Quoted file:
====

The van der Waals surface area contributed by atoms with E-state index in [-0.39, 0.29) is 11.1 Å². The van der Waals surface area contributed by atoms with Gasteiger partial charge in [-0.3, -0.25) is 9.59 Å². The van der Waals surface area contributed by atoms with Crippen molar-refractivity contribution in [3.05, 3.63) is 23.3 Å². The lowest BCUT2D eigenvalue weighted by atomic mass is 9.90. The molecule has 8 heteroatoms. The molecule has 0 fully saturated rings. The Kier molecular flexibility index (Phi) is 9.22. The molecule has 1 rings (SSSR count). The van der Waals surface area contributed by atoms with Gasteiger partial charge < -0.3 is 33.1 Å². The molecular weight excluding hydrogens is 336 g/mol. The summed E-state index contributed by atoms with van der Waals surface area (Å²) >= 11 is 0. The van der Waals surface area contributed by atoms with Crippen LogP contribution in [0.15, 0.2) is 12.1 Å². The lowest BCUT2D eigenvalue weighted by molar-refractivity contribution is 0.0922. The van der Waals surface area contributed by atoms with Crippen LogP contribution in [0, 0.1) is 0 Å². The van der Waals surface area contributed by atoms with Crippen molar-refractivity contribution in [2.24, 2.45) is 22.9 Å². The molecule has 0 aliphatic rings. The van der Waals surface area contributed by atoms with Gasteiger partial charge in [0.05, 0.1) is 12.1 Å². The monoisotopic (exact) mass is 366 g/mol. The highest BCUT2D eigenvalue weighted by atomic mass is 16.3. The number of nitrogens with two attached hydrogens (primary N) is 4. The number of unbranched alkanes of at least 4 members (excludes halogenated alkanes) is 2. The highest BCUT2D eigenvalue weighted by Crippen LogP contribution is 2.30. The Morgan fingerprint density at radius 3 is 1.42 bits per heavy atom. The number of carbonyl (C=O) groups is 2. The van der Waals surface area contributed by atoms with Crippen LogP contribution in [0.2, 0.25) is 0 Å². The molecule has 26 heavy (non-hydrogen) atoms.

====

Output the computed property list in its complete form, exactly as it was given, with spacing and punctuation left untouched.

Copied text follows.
The van der Waals surface area contributed by atoms with E-state index in [-0.39, 0.29) is 11.1 Å². The van der Waals surface area contributed by atoms with Gasteiger partial charge in [-0.3, -0.25) is 9.59 Å². The van der Waals surface area contributed by atoms with Crippen molar-refractivity contribution in [3.05, 3.63) is 23.3 Å². The lowest BCUT2D eigenvalue weighted by atomic mass is 9.90. The molecule has 8 heteroatoms. The molecule has 0 fully saturated rings. The Kier molecular flexibility index (Phi) is 9.22. The molecule has 1 rings (SSSR count). The van der Waals surface area contributed by atoms with Gasteiger partial charge < -0.3 is 33.1 Å². The molecular weight excluding hydrogens is 336 g/mol. The summed E-state index contributed by atoms with van der Waals surface area (Å²) >= 11 is 0. The van der Waals surface area contributed by atoms with Crippen LogP contribution in [0.15, 0.2) is 12.1 Å². The lowest BCUT2D eigenvalue weighted by molar-refractivity contribution is 0.0922. The van der Waals surface area contributed by atoms with Crippen LogP contribution in [0, 0.1) is 0 Å². The van der Waals surface area contributed by atoms with Crippen molar-refractivity contribution in [2.24, 2.45) is 22.9 Å². The molecule has 0 aliphatic rings. The van der Waals surface area contributed by atoms with Gasteiger partial charge in [0.05, 0.1) is 12.1 Å². The monoisotopic (exact) mass is 366 g/mol. The highest BCUT2D eigenvalue weighted by atomic mass is 16.3. The number of nitrogens with two attached hydrogens (primary N) is 4. The number of unbranched alkanes of at least 4 members (excludes halogenated alkanes) is 2. The highest BCUT2D eigenvalue weighted by Crippen LogP contribution is 2.30. The Morgan fingerprint density at radius 3 is 1.42 bits per heavy atom. The number of carbonyl (C=O) groups is 2. The van der Waals surface area contributed by atoms with Crippen LogP contribution in [0.2, 0.25) is 0 Å². The molecule has 26 heavy (non-hydrogen) atoms.